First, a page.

So you’re thinking that going solar is a good idea, but you’re wondering, “how does solar affect my roof?” Solar does involve penetrating your roof, but a professionally installed solar system won’t cause leaks or problems, and there is even evidence that it provides structural support in the event of hurricanes and storms. Let’s take a closer look at solar panels’ impact on your roof.
Types of Roofs that Support Solar
First things first: which types of roofs can have solar? Almost all roofs can have a solar system installed on them: metal roofs, asphalt shingle, even concrete tile Spanish-style roofs. These are all great roofs for solar! The most challenging roofs to work on are flat, non-metal roofs, including torch down and foam membrane. We look really carefully at those types of roofs before committing to install on them.
The only roofs that can’t have a solar system are flat, metal, mobile home roofs and Spanish clay tile, which is too fragile to work on. Spanish clay tile roofs are not to be confused with concrete tile roofs designed to look like Spanish clay tile, which is what 99.99% of homeowners in Florida have.
Mounting Systems for Solar
Many people are concerned about holes in their roofs from solar. You should be concerned about holes in your roof–it’s the biggest invitation for problems. There are dozens (approaching hundreds) of solar mounting systems available and not all of them are equal. That’s why at Coronado Solar we’ve standardized on a sophisticated mounting system that, when installed correctly, has no way of letting water through.
The IronRidge solar mounting system integrated with a shingled roof seals the penetration behind its entry points. We bolt into the truss or ribs of your roof, raise up that penetration above the roofline so water naturally wants to flow around it, and then put a cap over that to completely seal it. On a concrete tile roof, we replace a tile with an IronRidge molded plastic substitute with the leak-proof technology built in. For metal roofs we have a different, but just as effective solution. Beware: companies attempting to save money on mounting hardware are going to cause heartache for your home. Don’t risk it.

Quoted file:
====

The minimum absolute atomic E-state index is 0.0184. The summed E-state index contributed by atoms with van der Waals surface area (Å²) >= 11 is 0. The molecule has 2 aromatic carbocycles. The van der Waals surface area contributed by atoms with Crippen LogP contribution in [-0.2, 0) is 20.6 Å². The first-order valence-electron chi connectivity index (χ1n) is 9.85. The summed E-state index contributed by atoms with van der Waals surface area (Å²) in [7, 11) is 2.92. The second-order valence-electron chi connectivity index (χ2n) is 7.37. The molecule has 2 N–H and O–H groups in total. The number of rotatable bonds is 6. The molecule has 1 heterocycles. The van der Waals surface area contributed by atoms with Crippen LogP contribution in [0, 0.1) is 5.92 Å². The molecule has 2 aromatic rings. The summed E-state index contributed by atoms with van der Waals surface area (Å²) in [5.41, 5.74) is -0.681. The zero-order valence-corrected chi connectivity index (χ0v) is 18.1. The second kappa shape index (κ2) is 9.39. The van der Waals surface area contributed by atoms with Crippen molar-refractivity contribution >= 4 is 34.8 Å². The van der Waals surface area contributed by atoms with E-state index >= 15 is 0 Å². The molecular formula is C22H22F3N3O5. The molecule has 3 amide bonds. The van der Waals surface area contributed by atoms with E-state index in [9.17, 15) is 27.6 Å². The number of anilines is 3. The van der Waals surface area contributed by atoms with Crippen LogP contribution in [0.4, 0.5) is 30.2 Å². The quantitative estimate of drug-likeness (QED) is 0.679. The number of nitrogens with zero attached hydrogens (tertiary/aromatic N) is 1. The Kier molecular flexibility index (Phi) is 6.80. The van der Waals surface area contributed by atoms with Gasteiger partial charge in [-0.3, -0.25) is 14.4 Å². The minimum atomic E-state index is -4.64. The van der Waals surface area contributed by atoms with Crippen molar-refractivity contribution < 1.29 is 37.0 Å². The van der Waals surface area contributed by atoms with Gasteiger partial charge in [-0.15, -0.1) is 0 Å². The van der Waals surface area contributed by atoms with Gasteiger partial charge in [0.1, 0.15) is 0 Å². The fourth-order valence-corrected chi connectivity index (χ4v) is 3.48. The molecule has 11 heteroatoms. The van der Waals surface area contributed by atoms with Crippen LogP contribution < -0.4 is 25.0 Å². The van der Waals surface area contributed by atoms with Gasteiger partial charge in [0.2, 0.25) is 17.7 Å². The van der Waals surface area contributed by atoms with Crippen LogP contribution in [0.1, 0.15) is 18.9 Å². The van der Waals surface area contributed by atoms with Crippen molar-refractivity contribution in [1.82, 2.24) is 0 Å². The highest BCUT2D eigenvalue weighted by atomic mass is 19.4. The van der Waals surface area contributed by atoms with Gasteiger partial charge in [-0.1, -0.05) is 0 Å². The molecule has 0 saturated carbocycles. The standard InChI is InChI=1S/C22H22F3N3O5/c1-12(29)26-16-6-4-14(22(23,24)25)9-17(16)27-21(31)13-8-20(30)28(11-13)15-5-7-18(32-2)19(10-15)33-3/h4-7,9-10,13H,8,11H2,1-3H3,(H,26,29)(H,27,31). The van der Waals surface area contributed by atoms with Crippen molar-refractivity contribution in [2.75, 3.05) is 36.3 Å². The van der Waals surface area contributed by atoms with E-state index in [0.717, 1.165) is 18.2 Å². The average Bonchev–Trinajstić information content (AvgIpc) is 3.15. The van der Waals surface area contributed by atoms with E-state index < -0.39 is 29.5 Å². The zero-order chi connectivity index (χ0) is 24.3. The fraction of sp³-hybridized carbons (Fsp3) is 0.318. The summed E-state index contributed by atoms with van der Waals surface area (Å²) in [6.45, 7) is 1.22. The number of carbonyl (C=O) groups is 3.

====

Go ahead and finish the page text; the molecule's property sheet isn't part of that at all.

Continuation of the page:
Solar panels in a hurricane
Another advantage of the IronRidge mounting system is that it has an incredibly high strength. Regulations require 140 mph of wind resistance, but they deliver between 150 mph and 180 mph. They also advertise 1,067 lbs of uplift force, meaning if winds get underneath the panel and lift it straight up, they would have to exceed that amount of force to motivate one of those panels to move. In reality, properly installed solar panels go a long way to protecting a roof from wind and there is plenty of video evidence of this after major hurricanes. In short: a roof with a solar system on it is more durable than the roof by itself. It’s counter-intuitive, but it’s the truth.
Replacing a roof with Solar
If you’ve got a metal roof, congratulations! The typical lifespan of a metal roof is 30 to 50 years and a solar system typically lasts 40 years. Even a concrete tile roof can last more than 30 years. But in Florida, as insurance companies continue to tighten their regulations, many are requiring homeowners to change their shingle roofs every 15 to 20 years, which means if you have a shingle roof and a solar system you’re going to have to take it down at some point.
This isn’t a scary thing, by the way. The cost of taking down your solar system and putting it back up again after a re-roof is a small percentage (less than 10%) of the money you are saving over paying your utility. By the way, if your roof needs to be changed as part of an insurance claim due to hail or storm damage, managing the solar panels is part of the expense and is covered by the insurance.
Got more questions about your roof? Reach out to us through our website or give us a call at 833-288-4786.